This story is for those people who don’t always have the best relationships in families, especially fathers.

    Marshall Strauss was ten years of age when the man he called “Dad” passed away after a long illness. His mother came home from the hospital, sobbing, telling of what a good man William Strauss had been. Later that afternoon, she composed herself and called her son over to have a serious talk.

     “What’s the matter, Mom?”

     “I have something to tell you. The man who died this morning loved you and wanted the best for you. But…he wasn’t really your father.”

     Marshall was stunned. “Wha…what do you mean?”

     “He adopted you when you were two years old, that’s why your name is Strauss. Your real father’s name was Arthur Frank.”

     Many thoughts swirled through the boy’s mind, most of all, why he was never told the truth before. “Do you mean my name is really Marshall Frank?”

     “Yes, honey. We wanted for you to not have any confusion, so that we all had the same name. We didn’t think it was necessary to tell you.”

     “But I want to know. I want to know more.  Who was my real father? Where is he? What did he do?”

     She peered at the boy a few silent minutes, then, “Okay. Stay here, I’ll be right back.” Three minutes passed and his mother returned with a large photo album, filled with black and white snapshots, plus a myriad of newspaper clippings. “He died, honey.  In 1941, in a hospital. Then I met Willie Strauss, and we were married. He wanted to adopt you, so we agreed.”

     “What’s in that big book?”

     “Pictures, honey.  Pictures of your father…and some of me performing with him.”

     The boy still could not get over the revelation. It was as though his entire identity had been altered in a matter of minutes. “What did he do? What was he like?”

     “He was a vaudeville comedian and dancer. A big star in the 1920s and 30s. He performed with top billing at the Palace Theater in New York, and many other places, portraying himself as an old Civil War veteran. He could dance with rubber legs. He had audiences screaming with laughter.”

     She opened the pages, and there he was, pictures of a handsome young Art Frank posing for the camera, then another while performing on stage, with old man, grey-beard make-up and costume, the Civil War veteran. The boy was fascinated. But there were so many more questions.  

     “How come he died? Do I have any aunts and uncles, or grandparents?”

     “I’ll tell you everything in good time.  Meanwhile, look here, a picture of your father with Ginger Rogers in 1929. Here’s one with Milton Berle when he was very young. George Burns and Gracie Allen.  And, Rudy Vallee.”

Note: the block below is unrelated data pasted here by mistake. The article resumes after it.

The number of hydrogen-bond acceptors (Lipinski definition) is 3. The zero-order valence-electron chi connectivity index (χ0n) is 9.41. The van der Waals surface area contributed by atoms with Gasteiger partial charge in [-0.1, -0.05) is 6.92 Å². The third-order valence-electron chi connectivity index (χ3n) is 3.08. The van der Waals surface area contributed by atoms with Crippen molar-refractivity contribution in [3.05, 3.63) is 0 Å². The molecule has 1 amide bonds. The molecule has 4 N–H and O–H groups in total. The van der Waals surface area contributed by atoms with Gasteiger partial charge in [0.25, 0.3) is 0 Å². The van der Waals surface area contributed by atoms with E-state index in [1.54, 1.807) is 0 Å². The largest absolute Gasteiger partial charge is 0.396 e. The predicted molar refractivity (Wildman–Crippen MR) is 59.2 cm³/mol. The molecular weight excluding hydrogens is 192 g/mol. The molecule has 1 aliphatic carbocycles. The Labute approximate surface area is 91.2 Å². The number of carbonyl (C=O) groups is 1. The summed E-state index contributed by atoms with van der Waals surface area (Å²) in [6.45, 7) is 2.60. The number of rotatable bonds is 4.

“Rudy who?”

     She laughed. “He was a crooner.  But your father was among the biggest of stars.”

     And so, young Marshall Strauss embarked on a mission to know his father as best he could, and to know himself as well. He wished he could talk to him, hear his voice, feel his love and laugh, and laugh again. Alas, that would never come to be.

     Often, Marshall would listen to friends complain about their fathers. “Too fussy — Too aloof — Drinks too much — Too strict — Never satisfied.

     “Don’t complain,” Marshall often responded. “At least you knew your father.”

     Marshall Strauss took back his legal birth name and became Marshall Frank. He organized all the pictures plus an array of old 16 mm home movie films of famous people from the old days. Each year he thought about Art Frank’s birthday, special holidays, or what it would be like to give him a Father’s Day card and call him “Dad.”  Wouldn’t that be great. After all, he knew he would have been a loving father and a powerful force in his life.

     Marshall Frank still keeps his memory alive and somehow and lets his real dad know how much he loved and missed him these last eight decades. And…through the magic of cyberspace, he can acknowledge him as a “real” father uttering those magic words.

     Happy Father’s Day – Dad.


  1. Helen Bennett June 18, 2017 at 7:18 am #

    Your talented father looked a lot like Dick Van Dyke. You should be so proud!

  2. Pete June 18, 2017 at 7:53 am #

    Happy Father’s Day Marshall

  3. Laura Petruska June 18, 2017 at 8:09 am #

    A strange and interesting story. How to create an entirely new identity … had to be rather disconcerting. What a shame, however, never to have heard his voice.

    The NY Public library has a huge collection of vaudeville – ever see if your dad’s name shows up on data bases – they have old sound (as in radio) as well.

  4. Chris June 18, 2017 at 8:13 am #

    God bless you Marshall….Happy Father’s Day.

  5. BRUCE THOMSON June 18, 2017 at 8:23 am #

    A very touching story Marshall.

    May God bless you, your father, adopted father & all Dads this day!

  6. Stu Milisci June 18, 2017 at 8:29 am #

    Happy Fathers’Day.
    Amazing resemblance.

  7. Charlie June 18, 2017 at 8:41 am #

    Great story Marshall. I thought it was you as soon as I started to read it. Two of my three biological children have pre deceased me leaving one biological and one adopted from my 2nd and current wife’s previous marriage. Although each of them live over 1000 miles away they always remember me on Father’s Day. And a Happy Father’s Day to you.